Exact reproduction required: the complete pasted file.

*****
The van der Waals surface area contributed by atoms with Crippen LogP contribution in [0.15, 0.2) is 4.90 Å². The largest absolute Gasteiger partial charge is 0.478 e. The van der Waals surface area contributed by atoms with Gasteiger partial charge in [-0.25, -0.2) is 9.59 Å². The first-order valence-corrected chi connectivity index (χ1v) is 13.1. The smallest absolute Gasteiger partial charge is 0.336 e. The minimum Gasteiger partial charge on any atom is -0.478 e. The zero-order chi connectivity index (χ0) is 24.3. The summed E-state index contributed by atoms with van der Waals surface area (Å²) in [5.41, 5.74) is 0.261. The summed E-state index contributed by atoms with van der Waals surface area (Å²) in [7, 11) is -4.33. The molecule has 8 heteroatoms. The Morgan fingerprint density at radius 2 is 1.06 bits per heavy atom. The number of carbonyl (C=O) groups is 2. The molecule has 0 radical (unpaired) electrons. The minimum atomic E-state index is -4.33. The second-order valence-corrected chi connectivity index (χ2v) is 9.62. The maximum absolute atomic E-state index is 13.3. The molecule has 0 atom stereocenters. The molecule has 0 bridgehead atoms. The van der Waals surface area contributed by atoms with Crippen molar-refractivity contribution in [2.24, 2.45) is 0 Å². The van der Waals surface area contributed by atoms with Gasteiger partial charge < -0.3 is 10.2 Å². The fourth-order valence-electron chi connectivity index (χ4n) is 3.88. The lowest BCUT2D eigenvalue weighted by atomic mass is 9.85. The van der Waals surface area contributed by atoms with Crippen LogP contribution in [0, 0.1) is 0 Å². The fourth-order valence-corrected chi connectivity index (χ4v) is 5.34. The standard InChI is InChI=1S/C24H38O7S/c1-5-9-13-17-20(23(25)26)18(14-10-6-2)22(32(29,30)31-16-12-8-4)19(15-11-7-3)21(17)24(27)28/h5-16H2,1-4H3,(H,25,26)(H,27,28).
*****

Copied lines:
The van der Waals surface area contributed by atoms with Crippen LogP contribution in [0.15, 0.2) is 4.90 Å². The largest absolute Gasteiger partial charge is 0.478 e. The van der Waals surface area contributed by atoms with Gasteiger partial charge in [-0.25, -0.2) is 9.59 Å². The first-order valence-corrected chi connectivity index (χ1v) is 13.1. The smallest absolute Gasteiger partial charge is 0.336 e. The minimum Gasteiger partial charge on any atom is -0.478 e. The zero-order chi connectivity index (χ0) is 24.3. The summed E-state index contributed by atoms with van der Waals surface area (Å²) in [5.41, 5.74) is 0.261. The summed E-state index contributed by atoms with van der Waals surface area (Å²) in [7, 11) is -4.33. The molecule has 8 heteroatoms. The Morgan fingerprint density at radius 2 is 1.06 bits per heavy atom. The number of carbonyl (C=O) groups is 2. The molecule has 0 radical (unpaired) electrons. The minimum atomic E-state index is -4.33. The second-order valence-corrected chi connectivity index (χ2v) is 9.62. The maximum absolute atomic E-state index is 13.3. The molecule has 0 atom stereocenters. The molecule has 0 bridgehead atoms. The van der Waals surface area contributed by atoms with Crippen molar-refractivity contribution in [2.24, 2.45) is 0 Å². The van der Waals surface area contributed by atoms with Gasteiger partial charge < -0.3 is 10.2 Å². The fourth-order valence-electron chi connectivity index (χ4n) is 3.88. The lowest BCUT2D eigenvalue weighted by atomic mass is 9.85. The van der Waals surface area contributed by atoms with Crippen LogP contribution in [0, 0.1) is 0 Å². The fourth-order valence-corrected chi connectivity index (χ4v) is 5.34. The standard InChI is InChI=1S/C24H38O7S/c1-5-9-13-17-20(23(25)26)18(14-10-6-2)22(32(29,30)31-16-12-8-4)19(15-11-7-3)21(17)24(27)28/h5-16H2,1-4H3,(H,25,26)(H,27,28).